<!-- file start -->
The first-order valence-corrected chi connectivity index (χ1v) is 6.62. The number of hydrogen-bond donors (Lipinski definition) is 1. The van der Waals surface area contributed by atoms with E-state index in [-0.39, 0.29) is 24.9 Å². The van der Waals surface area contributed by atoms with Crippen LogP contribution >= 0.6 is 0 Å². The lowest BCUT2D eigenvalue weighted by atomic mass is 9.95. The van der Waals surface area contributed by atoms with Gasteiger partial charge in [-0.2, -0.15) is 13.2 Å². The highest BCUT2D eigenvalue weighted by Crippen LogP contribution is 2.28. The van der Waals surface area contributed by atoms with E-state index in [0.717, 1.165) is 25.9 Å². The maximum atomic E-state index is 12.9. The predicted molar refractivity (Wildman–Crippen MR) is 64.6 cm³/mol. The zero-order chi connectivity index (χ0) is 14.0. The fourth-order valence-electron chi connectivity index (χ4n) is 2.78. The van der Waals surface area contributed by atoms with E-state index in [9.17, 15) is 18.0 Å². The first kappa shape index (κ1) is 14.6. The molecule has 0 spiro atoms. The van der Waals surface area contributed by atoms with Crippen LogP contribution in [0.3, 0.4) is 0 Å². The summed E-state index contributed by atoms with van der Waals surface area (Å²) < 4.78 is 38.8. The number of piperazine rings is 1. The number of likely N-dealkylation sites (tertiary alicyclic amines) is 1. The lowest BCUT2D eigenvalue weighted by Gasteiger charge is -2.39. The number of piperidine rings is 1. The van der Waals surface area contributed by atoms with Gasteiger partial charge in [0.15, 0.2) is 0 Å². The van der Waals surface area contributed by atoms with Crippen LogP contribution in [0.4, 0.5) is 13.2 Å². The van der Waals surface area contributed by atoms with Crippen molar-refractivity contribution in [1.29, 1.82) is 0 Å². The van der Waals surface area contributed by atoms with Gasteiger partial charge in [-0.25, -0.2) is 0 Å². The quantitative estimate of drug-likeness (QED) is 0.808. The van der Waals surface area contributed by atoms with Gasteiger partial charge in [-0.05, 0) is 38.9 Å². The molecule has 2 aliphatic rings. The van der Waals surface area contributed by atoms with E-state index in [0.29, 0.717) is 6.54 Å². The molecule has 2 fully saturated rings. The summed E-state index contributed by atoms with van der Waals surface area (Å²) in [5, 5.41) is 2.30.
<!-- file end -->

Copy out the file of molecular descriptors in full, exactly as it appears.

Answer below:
The first-order valence-corrected chi connectivity index (χ1v) is 6.62. The number of hydrogen-bond donors (Lipinski definition) is 1. The van der Waals surface area contributed by atoms with E-state index in [-0.39, 0.29) is 24.9 Å². The van der Waals surface area contributed by atoms with Crippen LogP contribution >= 0.6 is 0 Å². The lowest BCUT2D eigenvalue weighted by atomic mass is 9.95. The van der Waals surface area contributed by atoms with Gasteiger partial charge in [-0.2, -0.15) is 13.2 Å². The highest BCUT2D eigenvalue weighted by Crippen LogP contribution is 2.28. The van der Waals surface area contributed by atoms with E-state index in [0.717, 1.165) is 25.9 Å². The maximum atomic E-state index is 12.9. The predicted molar refractivity (Wildman–Crippen MR) is 64.6 cm³/mol. The zero-order chi connectivity index (χ0) is 14.0. The fourth-order valence-electron chi connectivity index (χ4n) is 2.78. The van der Waals surface area contributed by atoms with E-state index in [9.17, 15) is 18.0 Å². The first kappa shape index (κ1) is 14.6. The molecule has 0 spiro atoms. The van der Waals surface area contributed by atoms with Crippen LogP contribution in [0.3, 0.4) is 0 Å². The summed E-state index contributed by atoms with van der Waals surface area (Å²) < 4.78 is 38.8. The number of piperazine rings is 1. The number of likely N-dealkylation sites (tertiary alicyclic amines) is 1. The lowest BCUT2D eigenvalue weighted by Gasteiger charge is -2.39. The number of piperidine rings is 1. The van der Waals surface area contributed by atoms with Gasteiger partial charge in [0.15, 0.2) is 0 Å². The van der Waals surface area contributed by atoms with Crippen LogP contribution in [0.4, 0.5) is 13.2 Å². The van der Waals surface area contributed by atoms with Crippen molar-refractivity contribution in [1.29, 1.82) is 0 Å². The van der Waals surface area contributed by atoms with Gasteiger partial charge in [-0.25, -0.2) is 0 Å². The quantitative estimate of drug-likeness (QED) is 0.808. The van der Waals surface area contributed by atoms with Gasteiger partial charge in [-0.05, 0) is 38.9 Å². The molecule has 2 aliphatic rings. The van der Waals surface area contributed by atoms with E-state index in [0.29, 0.717) is 6.54 Å². The molecule has 2 fully saturated rings. The summed E-state index contributed by atoms with van der Waals surface area (Å²) in [5, 5.41) is 2.30.